3. Bring Useful information to the store. What injuries have you had in the past and what if anything is your current problem? Bring your old shoes in to the store. Which shoes have been successfully used in the past and which ones caused problems? What is your general foot type and foot shape? How have previous shoe models worn?
4. Have Your Feet Measured Each Time You Purchase Shoes. As you age, you'll find that your foot size may gradually change also. Each manufacturer often changes where their shoes are made and the last that the shoe is made will vary from one manufacturer to another. The measurements should include sitting, standing and heel to toe, heel to ball and width.
In spite of obtaining a number from the Brannock measuring device, you'll still have to actually fit the shoe to your foot. The measurement itself is only a general guide.
5. Wear Socks You Plan To Use And Don't Forget Your Orthotics. If you wear an insert, an orthotic or an orthotic with a flat insert underneath it, bring these along to the shoe store. And be sure to wear the same type of sock when you are fitted for your shoe as you will wear when participating in your sport.
6. You need a fingers width between your longest toe and the end of the shoe. The shoe should be fit with your index fingers width between the longest toe and the end of the shoe. The toe box should have adequate room for your toes. The shoe should bend at the ball of your foot where your toes actually bend. If the heel to ball fit is off, then the break of the shoe will not match your foot and abnormal forces will develop in your foot and in the shoe. The heel should be stable and not move in and out of the shoe. Wear the shoe for at least 10 minutes in the store, and if allowed do a brief short jog outside of the store to see how it feels.
7. Check the shoe for defects. Examine the exterior of the shoe for tears, improper stitching and other blemishes and defects. Place the shoes on a level counter and make sure the shoes line up evenly, stable, that the heel is straight, and there are no obvious defects.
8. Check the wear of your shoes regularly. Make sure you examine and replace your shoes regularly. Most running shoes last for between 350 miles and 500 miles of running. Checking and changing your shoes is one of the best ways to avoid the doctor's office. With a careful training schedule that avoids over training and doing too much, too soon, too quickly and too often, you can reduce your risk of injury markedly. Be sure to check all aspects of your shoe for wear. Make sure the outsole is not worn through. Make sure that the heel counter is not tilted in or out. Check for holes worn by the pressure of your toes.
9. Don't wear a new shoe in a race. When you go off to run a marathon, bring your old friends along. Wear shoes and socks that you've broken in thoroughly.
10. Select appropriate socks. Cotton socks are available everywhere, but are not often appropriate for your sports activity. The best sock is often one made of synthetic fibers that wick moisture away from your feet.
Watch Out For Shoes That May Contribute To Your Foot and Leg Injuries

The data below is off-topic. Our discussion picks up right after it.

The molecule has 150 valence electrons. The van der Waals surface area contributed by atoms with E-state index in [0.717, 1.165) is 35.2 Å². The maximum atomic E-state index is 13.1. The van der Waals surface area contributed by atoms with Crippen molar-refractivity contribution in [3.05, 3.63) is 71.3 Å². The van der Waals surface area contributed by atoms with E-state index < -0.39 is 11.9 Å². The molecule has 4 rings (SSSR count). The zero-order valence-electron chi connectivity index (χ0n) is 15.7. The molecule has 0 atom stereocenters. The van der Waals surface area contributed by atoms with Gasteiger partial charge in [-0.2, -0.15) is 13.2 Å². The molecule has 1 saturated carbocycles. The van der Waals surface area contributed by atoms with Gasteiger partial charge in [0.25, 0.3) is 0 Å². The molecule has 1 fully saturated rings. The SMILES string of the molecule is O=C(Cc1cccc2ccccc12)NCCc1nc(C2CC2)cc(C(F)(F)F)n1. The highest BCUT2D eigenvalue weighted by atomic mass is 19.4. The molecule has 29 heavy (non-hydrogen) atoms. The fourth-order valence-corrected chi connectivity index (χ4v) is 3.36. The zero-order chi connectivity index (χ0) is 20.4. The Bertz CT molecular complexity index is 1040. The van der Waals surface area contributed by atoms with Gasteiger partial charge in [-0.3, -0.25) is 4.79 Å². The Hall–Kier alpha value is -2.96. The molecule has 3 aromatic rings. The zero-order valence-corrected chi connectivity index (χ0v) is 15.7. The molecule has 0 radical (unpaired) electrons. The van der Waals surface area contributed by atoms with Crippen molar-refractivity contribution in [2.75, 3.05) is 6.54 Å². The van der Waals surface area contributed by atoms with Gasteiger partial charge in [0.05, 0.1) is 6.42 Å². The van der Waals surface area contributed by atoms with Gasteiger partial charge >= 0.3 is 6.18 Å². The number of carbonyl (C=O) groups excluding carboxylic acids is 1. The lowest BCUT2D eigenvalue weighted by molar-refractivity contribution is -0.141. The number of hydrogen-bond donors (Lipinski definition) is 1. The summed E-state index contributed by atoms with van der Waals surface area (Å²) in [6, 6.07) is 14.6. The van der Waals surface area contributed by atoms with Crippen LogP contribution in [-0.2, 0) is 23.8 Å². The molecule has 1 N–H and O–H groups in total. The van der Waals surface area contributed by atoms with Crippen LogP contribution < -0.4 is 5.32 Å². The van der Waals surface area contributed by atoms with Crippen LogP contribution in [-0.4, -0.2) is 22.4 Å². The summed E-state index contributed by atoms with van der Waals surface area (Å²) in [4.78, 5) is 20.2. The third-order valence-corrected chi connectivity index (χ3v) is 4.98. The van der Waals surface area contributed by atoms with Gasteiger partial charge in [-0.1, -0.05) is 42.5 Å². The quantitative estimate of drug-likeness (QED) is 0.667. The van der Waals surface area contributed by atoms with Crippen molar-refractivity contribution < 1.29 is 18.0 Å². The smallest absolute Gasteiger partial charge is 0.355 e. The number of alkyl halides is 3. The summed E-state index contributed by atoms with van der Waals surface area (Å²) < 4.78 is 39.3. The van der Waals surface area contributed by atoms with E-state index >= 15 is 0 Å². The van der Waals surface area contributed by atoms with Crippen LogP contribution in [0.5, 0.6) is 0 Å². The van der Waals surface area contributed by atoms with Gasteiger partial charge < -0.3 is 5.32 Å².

Shoes that have inflexible soles cause
the calf muscles to work harder and can contribute to the development
of achilles tendonitis. The mechanical reason for this is that
the looking at the shoe and leg as a fulcrum and lever system,
they make the lever arm function over a longer distance and make
the tip of the shoe the location of the fulcrum. The shoe should
flex at the point where the toes join the foot, which also happens
to be the widest part of the shoe. The shoe should also have a
slight heel lift, which most running shoes do.
Shoes that have too much heel cushioning, including some of
the more flexible cushioned models can also contribute to achilles tendonitis.
After the heel strikes the ground, it continues moving, as the
shoe's cushioning continues to absorbs shock. This continued
motion can stretch a susceptible achilles tendon excessively.
Plantar Fasciitis Shoes that are too flexible in the
midsole or that flex before the point at which the toes join
the foot result in forces that can both directly cause a stretch
in the plantar fascia and contribute to excess pronation in the
foot (subtalar joint). The lack of stability that exists in a
shoe with this characteristic occurs not just at the transverse
plane of the shoe where the shoe actually flexes, but also in
a longitudinal plane, reducing the effectiveness of the shoe
in controlling pronation.
- Last (two different entities are referred to by this term)
- The template or model upon which the shoe is built. Different manufacturers use different lasts.
- The shape of a shoe's design:
- Straight last
- Curved last
- Semi-Curved Last
- The method of construction:
- Board lasted
- Uses a board to attach upper and lower elements
- Slip lasted
- Upper sewn directly to the sole. Stitching often visible.
- Combination lasted
- Board lasted rearfoot, Slip lasted forefoot.
- The outermost part of the sole, which is treaded. On running shoes the tread is designed for straight ahead motion. Court shoes and cross trainers have their tread optimized for lateral or side-to-side stability.
- Uppermost part of the shoe. Encompasses your foot and has laces.
- The part of the shoe between the outer sole and the upper. The major contribution of this layer is shock absorption. It is most often desirable that the shoe exhibit flexion stability to the point at which the toes bend.
- The liner inside the shoe which often has a combination of cushioning features and some contour to fill the space between your foot and the shoe.
- Heel Counter
- A supportive structure at the back of the heel, often rigid, provides some support. Some shoes are constructed with an "extended" counter.
Other Sources of Running Shoe Information
Commercial Shoe Pages